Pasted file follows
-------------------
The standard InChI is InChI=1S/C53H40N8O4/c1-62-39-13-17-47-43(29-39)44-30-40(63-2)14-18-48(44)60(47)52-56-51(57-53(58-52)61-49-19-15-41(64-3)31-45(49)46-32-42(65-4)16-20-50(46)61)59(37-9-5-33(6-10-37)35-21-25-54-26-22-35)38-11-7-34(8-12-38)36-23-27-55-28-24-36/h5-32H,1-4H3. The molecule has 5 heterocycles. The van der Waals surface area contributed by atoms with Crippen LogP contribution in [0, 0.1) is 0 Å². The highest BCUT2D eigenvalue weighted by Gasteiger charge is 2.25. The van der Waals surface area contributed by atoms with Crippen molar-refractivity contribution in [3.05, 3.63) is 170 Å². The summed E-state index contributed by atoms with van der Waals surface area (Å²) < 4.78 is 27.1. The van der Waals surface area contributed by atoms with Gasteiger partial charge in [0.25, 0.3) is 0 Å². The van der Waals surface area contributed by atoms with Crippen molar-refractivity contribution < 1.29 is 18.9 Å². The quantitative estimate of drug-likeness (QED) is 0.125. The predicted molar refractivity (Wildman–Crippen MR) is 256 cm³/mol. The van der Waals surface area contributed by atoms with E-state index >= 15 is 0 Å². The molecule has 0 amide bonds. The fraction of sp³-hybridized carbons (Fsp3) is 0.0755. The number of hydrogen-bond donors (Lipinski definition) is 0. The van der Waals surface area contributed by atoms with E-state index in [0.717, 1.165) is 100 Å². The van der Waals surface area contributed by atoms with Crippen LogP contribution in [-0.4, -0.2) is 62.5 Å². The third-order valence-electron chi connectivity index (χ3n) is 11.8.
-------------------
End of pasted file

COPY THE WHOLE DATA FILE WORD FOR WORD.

The standard InChI is InChI=1S/C53H40N8O4/c1-62-39-13-17-47-43(29-39)44-30-40(63-2)14-18-48(44)60(47)52-56-51(57-53(58-52)61-49-19-15-41(64-3)31-45(49)46-32-42(65-4)16-20-50(46)61)59(37-9-5-33(6-10-37)35-21-25-54-26-22-35)38-11-7-34(8-12-38)36-23-27-55-28-24-36/h5-32H,1-4H3. The molecule has 5 heterocycles. The van der Waals surface area contributed by atoms with Crippen LogP contribution in [0, 0.1) is 0 Å². The highest BCUT2D eigenvalue weighted by Gasteiger charge is 2.25. The van der Waals surface area contributed by atoms with Crippen molar-refractivity contribution in [3.05, 3.63) is 170 Å². The summed E-state index contributed by atoms with van der Waals surface area (Å²) < 4.78 is 27.1. The van der Waals surface area contributed by atoms with Gasteiger partial charge in [0.25, 0.3) is 0 Å². The van der Waals surface area contributed by atoms with Crippen molar-refractivity contribution < 1.29 is 18.9 Å². The quantitative estimate of drug-likeness (QED) is 0.125. The predicted molar refractivity (Wildman–Crippen MR) is 256 cm³/mol. The van der Waals surface area contributed by atoms with E-state index >= 15 is 0 Å². The molecule has 0 amide bonds. The fraction of sp³-hybridized carbons (Fsp3) is 0.0755. The number of hydrogen-bond donors (Lipinski definition) is 0. The van der Waals surface area contributed by atoms with E-state index in [0.717, 1.165) is 100 Å². The van der Waals surface area contributed by atoms with Crippen LogP contribution in [-0.4, -0.2) is 62.5 Å². The third-order valence-electron chi connectivity index (χ3n) is 11.8.